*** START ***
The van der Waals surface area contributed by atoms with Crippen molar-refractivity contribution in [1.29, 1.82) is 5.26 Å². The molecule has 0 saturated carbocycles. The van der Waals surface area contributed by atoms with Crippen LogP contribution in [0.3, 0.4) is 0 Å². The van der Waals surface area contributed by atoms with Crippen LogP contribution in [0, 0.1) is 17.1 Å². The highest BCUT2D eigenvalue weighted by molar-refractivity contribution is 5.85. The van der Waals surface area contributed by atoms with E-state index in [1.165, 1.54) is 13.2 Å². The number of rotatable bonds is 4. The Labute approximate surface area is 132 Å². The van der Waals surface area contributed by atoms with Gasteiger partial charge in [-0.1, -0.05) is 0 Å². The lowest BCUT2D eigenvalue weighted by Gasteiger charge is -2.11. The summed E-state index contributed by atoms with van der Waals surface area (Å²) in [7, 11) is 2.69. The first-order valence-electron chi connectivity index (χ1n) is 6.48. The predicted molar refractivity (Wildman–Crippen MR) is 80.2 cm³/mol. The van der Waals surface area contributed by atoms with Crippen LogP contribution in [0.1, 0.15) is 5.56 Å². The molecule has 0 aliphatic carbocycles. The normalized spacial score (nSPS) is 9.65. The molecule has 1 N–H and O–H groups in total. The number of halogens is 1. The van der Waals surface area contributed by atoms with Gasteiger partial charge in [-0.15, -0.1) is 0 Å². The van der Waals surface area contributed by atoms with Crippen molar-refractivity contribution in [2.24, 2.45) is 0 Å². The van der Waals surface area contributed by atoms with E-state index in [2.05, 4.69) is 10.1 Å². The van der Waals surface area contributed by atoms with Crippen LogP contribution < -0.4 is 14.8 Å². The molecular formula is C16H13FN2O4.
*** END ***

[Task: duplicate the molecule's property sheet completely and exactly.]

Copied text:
The van der Waals surface area contributed by atoms with Crippen molar-refractivity contribution in [1.29, 1.82) is 5.26 Å². The molecule has 0 saturated carbocycles. The van der Waals surface area contributed by atoms with Crippen LogP contribution in [0.3, 0.4) is 0 Å². The van der Waals surface area contributed by atoms with Crippen LogP contribution in [0, 0.1) is 17.1 Å². The highest BCUT2D eigenvalue weighted by molar-refractivity contribution is 5.85. The van der Waals surface area contributed by atoms with E-state index in [1.165, 1.54) is 13.2 Å². The number of rotatable bonds is 4. The Labute approximate surface area is 132 Å². The van der Waals surface area contributed by atoms with Gasteiger partial charge in [-0.1, -0.05) is 0 Å². The lowest BCUT2D eigenvalue weighted by Gasteiger charge is -2.11. The summed E-state index contributed by atoms with van der Waals surface area (Å²) in [7, 11) is 2.69. The first-order valence-electron chi connectivity index (χ1n) is 6.48. The predicted molar refractivity (Wildman–Crippen MR) is 80.2 cm³/mol. The van der Waals surface area contributed by atoms with Crippen LogP contribution in [0.1, 0.15) is 5.56 Å². The molecule has 0 aliphatic carbocycles. The normalized spacial score (nSPS) is 9.65. The molecule has 1 N–H and O–H groups in total. The number of halogens is 1. The van der Waals surface area contributed by atoms with Gasteiger partial charge in [-0.15, -0.1) is 0 Å². The van der Waals surface area contributed by atoms with Crippen molar-refractivity contribution in [2.24, 2.45) is 0 Å². The van der Waals surface area contributed by atoms with E-state index in [2.05, 4.69) is 10.1 Å². The van der Waals surface area contributed by atoms with Crippen LogP contribution < -0.4 is 14.8 Å². The molecular formula is C16H13FN2O4.